Now a certain man was sick, named Lazarus, of Bethany, the town of Mary and her sister Martha. (It was that Mary which anointed the Lord with ointment, and wiped his feet with her hair, whose brother Lazarus was sick.)

Therefore his sisters sent unto him, saying, Lord, behold, he whom thou lovest is sick. When Jesus heard that, he said, This sickness is not unto death, but for the glory of God, that the Son of God might be glorified thereby.

Jesus said unto her, I am the resurrection, and the life: he that believeth in me, though he were dead, yet shall he live: and whosoever liveth and believeth in me shall never die. Believest thou this?

And when he thus had spoken, he cried with a loud voice, Lazarus, come forth. And he that was dead came forth, bound hand and foot with graveclothes: and his face was bound about with a napkin. Jesus saith unto them, Lose him, and let him go.

John 11: 1-4, 25-26, 43-44 KJV

Can you see the pattern?

When Jesus walked the earth and performed diverse miracles, there was always something He taught the people alongside the act of the miracle.

The miracles He performed pointed to all we receive upon salvation! He even went ahead to ensure that His audience understood why He performed each miracle before or after He did them.

Now, match those subheadings and miracles to Ephesians 1 (please read it), which explains in detail what we receive by Christ’s death, burial, and resurrection!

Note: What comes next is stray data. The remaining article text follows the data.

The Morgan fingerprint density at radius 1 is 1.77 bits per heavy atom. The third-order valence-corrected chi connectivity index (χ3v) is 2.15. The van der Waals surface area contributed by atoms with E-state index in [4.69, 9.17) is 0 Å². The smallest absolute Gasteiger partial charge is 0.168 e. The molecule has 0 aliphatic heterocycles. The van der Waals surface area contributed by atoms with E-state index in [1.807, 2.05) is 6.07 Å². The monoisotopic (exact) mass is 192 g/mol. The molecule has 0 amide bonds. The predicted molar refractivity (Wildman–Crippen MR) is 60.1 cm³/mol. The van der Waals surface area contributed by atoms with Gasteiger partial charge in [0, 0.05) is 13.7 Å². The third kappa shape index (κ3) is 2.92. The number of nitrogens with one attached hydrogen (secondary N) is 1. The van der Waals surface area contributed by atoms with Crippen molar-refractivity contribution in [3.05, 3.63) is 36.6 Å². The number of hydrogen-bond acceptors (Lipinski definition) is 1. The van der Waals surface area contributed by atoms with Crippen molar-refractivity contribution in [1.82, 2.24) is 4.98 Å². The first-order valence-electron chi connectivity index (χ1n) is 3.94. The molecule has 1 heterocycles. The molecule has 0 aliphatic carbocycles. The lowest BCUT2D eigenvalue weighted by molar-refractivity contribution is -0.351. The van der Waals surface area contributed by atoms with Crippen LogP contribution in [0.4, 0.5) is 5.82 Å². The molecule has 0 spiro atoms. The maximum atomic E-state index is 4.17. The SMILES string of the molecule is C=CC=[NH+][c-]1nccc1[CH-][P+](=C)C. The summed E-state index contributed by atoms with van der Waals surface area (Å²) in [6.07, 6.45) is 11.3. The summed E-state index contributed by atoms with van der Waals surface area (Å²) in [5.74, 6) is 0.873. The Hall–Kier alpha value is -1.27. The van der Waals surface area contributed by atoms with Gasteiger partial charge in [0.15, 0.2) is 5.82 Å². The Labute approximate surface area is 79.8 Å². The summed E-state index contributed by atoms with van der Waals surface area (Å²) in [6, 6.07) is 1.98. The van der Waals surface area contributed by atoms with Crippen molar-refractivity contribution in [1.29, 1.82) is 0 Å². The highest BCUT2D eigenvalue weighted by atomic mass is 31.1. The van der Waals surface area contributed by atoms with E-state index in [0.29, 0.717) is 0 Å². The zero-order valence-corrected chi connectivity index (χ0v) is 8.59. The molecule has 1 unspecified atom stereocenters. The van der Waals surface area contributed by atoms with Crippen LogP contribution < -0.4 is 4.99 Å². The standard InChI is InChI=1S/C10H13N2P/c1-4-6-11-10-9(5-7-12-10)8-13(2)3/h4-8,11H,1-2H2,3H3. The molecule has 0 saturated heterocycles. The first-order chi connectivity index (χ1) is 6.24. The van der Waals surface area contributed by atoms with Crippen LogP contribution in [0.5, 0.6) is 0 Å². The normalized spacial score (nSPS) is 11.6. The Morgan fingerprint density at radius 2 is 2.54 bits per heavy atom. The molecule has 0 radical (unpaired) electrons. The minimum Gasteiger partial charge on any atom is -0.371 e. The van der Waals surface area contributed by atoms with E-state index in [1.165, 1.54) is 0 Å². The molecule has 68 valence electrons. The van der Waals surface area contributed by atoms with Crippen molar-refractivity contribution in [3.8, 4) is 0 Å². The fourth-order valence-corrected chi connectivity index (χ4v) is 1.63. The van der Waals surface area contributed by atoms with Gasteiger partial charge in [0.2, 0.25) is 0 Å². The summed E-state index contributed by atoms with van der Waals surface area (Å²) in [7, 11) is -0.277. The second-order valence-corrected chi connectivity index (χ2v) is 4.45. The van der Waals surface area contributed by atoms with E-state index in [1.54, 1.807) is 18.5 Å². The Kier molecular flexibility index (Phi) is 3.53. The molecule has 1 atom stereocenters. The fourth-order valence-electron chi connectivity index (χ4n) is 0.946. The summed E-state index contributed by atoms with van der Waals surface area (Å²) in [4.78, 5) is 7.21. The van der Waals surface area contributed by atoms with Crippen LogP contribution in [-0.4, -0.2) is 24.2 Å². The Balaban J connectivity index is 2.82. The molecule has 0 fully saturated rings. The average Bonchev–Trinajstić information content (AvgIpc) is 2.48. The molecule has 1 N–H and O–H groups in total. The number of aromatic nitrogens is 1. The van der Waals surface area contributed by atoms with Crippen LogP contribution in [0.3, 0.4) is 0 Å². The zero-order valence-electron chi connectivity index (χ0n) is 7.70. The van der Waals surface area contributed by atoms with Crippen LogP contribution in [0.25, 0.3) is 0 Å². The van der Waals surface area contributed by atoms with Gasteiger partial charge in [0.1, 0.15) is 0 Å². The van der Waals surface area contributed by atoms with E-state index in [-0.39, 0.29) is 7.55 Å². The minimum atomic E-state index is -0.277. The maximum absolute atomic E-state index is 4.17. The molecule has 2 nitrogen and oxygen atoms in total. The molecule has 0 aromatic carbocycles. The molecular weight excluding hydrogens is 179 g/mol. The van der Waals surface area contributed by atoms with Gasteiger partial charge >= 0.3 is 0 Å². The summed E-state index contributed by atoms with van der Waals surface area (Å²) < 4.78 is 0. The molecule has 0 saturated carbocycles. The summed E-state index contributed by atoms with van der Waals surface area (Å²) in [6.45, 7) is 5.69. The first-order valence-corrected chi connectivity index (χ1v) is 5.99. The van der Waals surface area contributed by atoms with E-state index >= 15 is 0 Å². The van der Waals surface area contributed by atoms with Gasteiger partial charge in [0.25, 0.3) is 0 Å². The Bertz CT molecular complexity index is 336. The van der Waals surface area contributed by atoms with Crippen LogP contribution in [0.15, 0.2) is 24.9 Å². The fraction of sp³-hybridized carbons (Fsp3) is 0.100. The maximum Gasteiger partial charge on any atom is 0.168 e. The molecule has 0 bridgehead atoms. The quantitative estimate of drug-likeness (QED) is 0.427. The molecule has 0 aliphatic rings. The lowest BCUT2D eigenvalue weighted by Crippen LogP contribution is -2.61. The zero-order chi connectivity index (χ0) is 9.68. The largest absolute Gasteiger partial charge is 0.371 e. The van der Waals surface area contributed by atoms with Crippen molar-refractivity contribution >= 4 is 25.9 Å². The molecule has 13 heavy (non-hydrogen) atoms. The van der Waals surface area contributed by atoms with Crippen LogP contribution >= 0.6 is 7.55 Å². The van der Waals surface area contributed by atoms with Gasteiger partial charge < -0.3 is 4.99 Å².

Even the miracles recorded in the Old Testament books were to show the power of God and state clearly by the prophets through whom they were performed.

What does this say to us?

Miracles Must Point Us to the Saving Power of God

If Jesus, the express image of God, performed miracles to show the power of God in salvation, then we must, with every miracle, see the power of God in salvation.

Miracles should never stop at us getting our dream job, house, spouse, or car. But we must come to embrace the finished work of the cross with every miracle – as they should serve as a timely reminder of the victory Christ won for us on the cross.

Miracles Shouldn’t Get the Most Focus

Since miracles solve problems we face in the natural, we can quickly develop the tendency to stay too focused on receiving a miracle rather than spending time with the Miracle Giver.

But if we are to follow Jesus’ pattern of interpreting miracles, we must make a deliberate effort to give attention to the Doer much more than we do our expectations for miracles. This also means that our fellowship with God should never be anchored only on what He can do for us but on who He is and what He has done for us.

It Is Wise to Run from Miracles without the Cross

Finally, it becomes safe to steer clear of anyone who performs a miracle in the name of Jesus without pointing or redirecting you to Jesus and the power of God. Since you want to focus more on the One who gives the miracles, it is wise to surround yourself with people who help you pay more attention to Him than the handouts He provides.

Furthermore, if someone (a supposed man of God) pays so much attention to performing miracles than showing people the One who does the miracles, don’t you think he can effortlessly transition into sourcing those miracles elsewhere?

So, if you get so obsessed about miracles than you care about God, you can easily expose yourself to corruption, ungodliness, and demonic influence.

What am I saying?

Desire miracles. Be grateful for them. But never separate miracles from the One who gives them. And never get too focused on miracles than you are on God!


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3 thoughts on “What Should You Do with Every Miracle?”

  1. Pingback: Who Is Christ to You? – Intentional Living with Meb